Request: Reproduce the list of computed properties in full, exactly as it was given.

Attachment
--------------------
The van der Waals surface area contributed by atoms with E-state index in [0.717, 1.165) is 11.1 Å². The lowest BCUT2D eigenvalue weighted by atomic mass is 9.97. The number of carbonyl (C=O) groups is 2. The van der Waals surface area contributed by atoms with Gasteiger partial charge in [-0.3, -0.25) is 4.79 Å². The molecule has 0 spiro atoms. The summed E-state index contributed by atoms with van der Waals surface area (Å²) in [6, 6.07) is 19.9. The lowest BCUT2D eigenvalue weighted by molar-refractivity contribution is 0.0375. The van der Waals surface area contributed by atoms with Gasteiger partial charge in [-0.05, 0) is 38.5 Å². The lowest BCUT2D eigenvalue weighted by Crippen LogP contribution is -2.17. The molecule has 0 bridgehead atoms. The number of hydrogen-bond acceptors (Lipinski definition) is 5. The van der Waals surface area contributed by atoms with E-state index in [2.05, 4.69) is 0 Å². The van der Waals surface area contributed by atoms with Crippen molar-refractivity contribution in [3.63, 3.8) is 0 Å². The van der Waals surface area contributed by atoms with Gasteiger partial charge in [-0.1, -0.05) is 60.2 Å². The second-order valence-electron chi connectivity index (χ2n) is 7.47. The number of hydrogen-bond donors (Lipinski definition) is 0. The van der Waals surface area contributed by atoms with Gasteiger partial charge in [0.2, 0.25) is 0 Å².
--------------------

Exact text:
The van der Waals surface area contributed by atoms with E-state index in [0.717, 1.165) is 11.1 Å². The lowest BCUT2D eigenvalue weighted by atomic mass is 9.97. The number of carbonyl (C=O) groups is 2. The van der Waals surface area contributed by atoms with Gasteiger partial charge in [-0.3, -0.25) is 4.79 Å². The molecule has 0 spiro atoms. The summed E-state index contributed by atoms with van der Waals surface area (Å²) in [6, 6.07) is 19.9. The lowest BCUT2D eigenvalue weighted by molar-refractivity contribution is 0.0375. The van der Waals surface area contributed by atoms with Gasteiger partial charge in [-0.05, 0) is 38.5 Å². The lowest BCUT2D eigenvalue weighted by Crippen LogP contribution is -2.17. The molecule has 0 bridgehead atoms. The number of hydrogen-bond acceptors (Lipinski definition) is 5. The van der Waals surface area contributed by atoms with E-state index in [2.05, 4.69) is 0 Å². The van der Waals surface area contributed by atoms with Crippen molar-refractivity contribution in [3.63, 3.8) is 0 Å². The van der Waals surface area contributed by atoms with Gasteiger partial charge in [-0.1, -0.05) is 60.2 Å². The second-order valence-electron chi connectivity index (χ2n) is 7.47. The number of hydrogen-bond donors (Lipinski definition) is 0. The van der Waals surface area contributed by atoms with Gasteiger partial charge in [0.2, 0.25) is 0 Å².